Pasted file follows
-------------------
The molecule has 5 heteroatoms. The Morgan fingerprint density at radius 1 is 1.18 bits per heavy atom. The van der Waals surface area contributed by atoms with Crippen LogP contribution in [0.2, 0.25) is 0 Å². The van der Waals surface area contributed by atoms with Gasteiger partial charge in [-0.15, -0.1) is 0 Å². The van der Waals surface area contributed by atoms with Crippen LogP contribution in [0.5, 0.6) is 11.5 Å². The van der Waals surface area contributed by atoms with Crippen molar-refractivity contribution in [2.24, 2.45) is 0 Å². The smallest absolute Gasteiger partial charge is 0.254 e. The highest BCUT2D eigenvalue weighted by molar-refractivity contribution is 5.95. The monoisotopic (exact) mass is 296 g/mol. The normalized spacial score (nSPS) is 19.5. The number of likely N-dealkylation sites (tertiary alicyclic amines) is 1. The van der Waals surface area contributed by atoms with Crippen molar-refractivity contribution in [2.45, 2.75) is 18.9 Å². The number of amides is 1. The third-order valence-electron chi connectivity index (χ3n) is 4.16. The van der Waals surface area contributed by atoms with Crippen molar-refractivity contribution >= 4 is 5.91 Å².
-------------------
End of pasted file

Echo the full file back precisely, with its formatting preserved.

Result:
The molecule has 5 heteroatoms. The Morgan fingerprint density at radius 1 is 1.18 bits per heavy atom. The van der Waals surface area contributed by atoms with Crippen LogP contribution in [0.2, 0.25) is 0 Å². The van der Waals surface area contributed by atoms with Gasteiger partial charge in [-0.15, -0.1) is 0 Å². The van der Waals surface area contributed by atoms with Crippen LogP contribution in [0.5, 0.6) is 11.5 Å². The van der Waals surface area contributed by atoms with Crippen molar-refractivity contribution in [2.24, 2.45) is 0 Å². The smallest absolute Gasteiger partial charge is 0.254 e. The highest BCUT2D eigenvalue weighted by molar-refractivity contribution is 5.95. The monoisotopic (exact) mass is 296 g/mol. The normalized spacial score (nSPS) is 19.5. The number of likely N-dealkylation sites (tertiary alicyclic amines) is 1. The van der Waals surface area contributed by atoms with Crippen molar-refractivity contribution in [2.45, 2.75) is 18.9 Å². The number of amides is 1. The third-order valence-electron chi connectivity index (χ3n) is 4.16. The van der Waals surface area contributed by atoms with Crippen molar-refractivity contribution >= 4 is 5.91 Å².